Regardless of someone’s age, gender, culture or background, there are some things each of us needs to reach the potential God has placed within us.
Cal Farley’s has identified six such areas of need. We work to help each child in our care meet these needs in his or her life in order to provide our young people with the richest, most fulfilling life possible.
While our model is not linear – many areas of need can be met simultaneously – it’s also fair to say that everything begins with the first value, safety.
Before a child can feel free to put negative behavior or harmful circumstances behind him or her, the child absolutely must feel a strong sense of personal safety. Cal Farley’s first priority in every situation is making certain the youth we care for are physically and emotionally safe. We strive to create an atmosphere of safety through appropriate levels of supervision and an environment that meets needs and provides positive opportunities for instruction.
Like all of us, the children at Boys Ranch long to make meaningful connections with other people. The sense of belonging that flows from these relationships helps each child develop a positive sense of self and establish healthy templates he or she will use in their relationships throughout their adult lives.
A child who feels he or she belongs to something important, whether the object they identify with is a family, a church or a social group, is less likely to ask ‘What’s wrong with me?’ or other expressions of self-doubt, and more likely to instead reflect thoughts such as ‘What abilities do I possess to help my family/church/friends?’ or ‘What is my vision for my future?’
In other words, developing a healthy sense of belonging supports a strong, self-confident child. It helps him or her develop the ability to accomplish tasks, to display compassion and increases his or her sense of security. All this, in turn, helps a child’s developing brain experience positive benefits in other areas, such as personal exploration and adventure.
As a child’s individual needs are met, each area of strength empowers the child to greater explorations of individuality, of career aspiration and more. Cal Farley’s shows every child we serve how to meet his or her needs in healthy, sustainable ways that help each unique individual to reach his or her potential!
Everyone, whether child or adult, needs to feel protected from intentional hurt or humiliation. The children we serve must feel safe in their environment before healing can begin. Once a child feels safe, he or she can focus on simply being a child, and not feel burdened with the worries of the world.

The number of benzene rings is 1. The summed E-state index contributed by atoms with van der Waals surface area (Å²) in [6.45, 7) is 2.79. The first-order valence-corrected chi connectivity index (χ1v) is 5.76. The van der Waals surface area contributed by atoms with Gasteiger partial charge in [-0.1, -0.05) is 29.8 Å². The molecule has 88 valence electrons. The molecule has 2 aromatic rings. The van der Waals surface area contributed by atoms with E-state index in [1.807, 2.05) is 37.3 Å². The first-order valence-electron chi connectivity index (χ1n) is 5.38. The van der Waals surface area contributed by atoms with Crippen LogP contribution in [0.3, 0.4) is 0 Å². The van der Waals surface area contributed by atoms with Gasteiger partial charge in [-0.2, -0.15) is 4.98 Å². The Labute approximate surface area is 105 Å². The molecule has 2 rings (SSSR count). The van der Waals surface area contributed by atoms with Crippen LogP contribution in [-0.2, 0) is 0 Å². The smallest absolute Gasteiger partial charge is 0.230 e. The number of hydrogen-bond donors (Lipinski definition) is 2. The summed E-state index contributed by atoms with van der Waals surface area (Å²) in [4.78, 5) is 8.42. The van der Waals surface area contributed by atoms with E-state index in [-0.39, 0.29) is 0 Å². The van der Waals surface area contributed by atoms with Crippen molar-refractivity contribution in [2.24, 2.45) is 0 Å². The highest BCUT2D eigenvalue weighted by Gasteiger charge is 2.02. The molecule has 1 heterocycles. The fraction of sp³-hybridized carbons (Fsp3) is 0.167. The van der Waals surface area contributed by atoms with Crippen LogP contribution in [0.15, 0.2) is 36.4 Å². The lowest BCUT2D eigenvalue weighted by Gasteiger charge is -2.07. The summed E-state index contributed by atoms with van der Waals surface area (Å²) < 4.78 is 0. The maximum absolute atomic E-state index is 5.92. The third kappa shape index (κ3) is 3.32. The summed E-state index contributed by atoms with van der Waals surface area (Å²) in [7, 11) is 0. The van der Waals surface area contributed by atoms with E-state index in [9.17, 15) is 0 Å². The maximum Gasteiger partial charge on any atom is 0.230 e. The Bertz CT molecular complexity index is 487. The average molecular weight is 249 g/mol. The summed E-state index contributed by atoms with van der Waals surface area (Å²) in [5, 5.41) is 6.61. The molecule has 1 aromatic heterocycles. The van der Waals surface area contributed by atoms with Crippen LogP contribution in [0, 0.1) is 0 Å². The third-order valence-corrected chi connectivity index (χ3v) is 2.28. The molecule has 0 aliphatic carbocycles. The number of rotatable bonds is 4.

Each individual was created by God for a purpose larger than themselves. As our youth develop insights in to their unique gifts and talents, they are better able to contribute in a meaningful way to their communities.
Strong relationships between children and caregivers build interpersonal understanding and allow children and their parents to experience dignity, self-respect and joy. A developed sense of belonging provides the confidence to transform from a frightened, unsure person into a connected, caring individual.
Working together toward common goals connects clients’ and team leaders’ unique gifts to build an individual’s confidence. It lays the foundation for a person to pursue higher dreams and overcome adversity.
We help those we serve transform the challenges they face into opportunities for growth. Their daily life experiences become teachable moments to develop personal responsibility and self-discipline as they learn from failure, face the frustrations and, ultimately, learn to make wise decisions for their lives.
Our daily lives were meant to be filled with moments of passion and significance! By encouraging reasonable risk, innovation and laughter, families learn to identify the balance between work and play, and can more deeply experience the excitement in daily life. Learn more about our model here.
Live the Brand — belonging
Building your child’s sense of belonging takes a great deal of effort. Build a stronger bond with your child by looking for common interests. Share experiences you’ve had with which they might identify. Or, tell him or her stories of a time you overcame a problem similar to something your child is facing to help eliminate “it’s just me” thinking. And, be a good listener! Demonstrate you value your child’s presence and opinion. Create fun opportunities for togetherness, and provide an environment free of judgment. Most of all, be patient. Creating belonging takes time, so be prepared to invest the time in your child!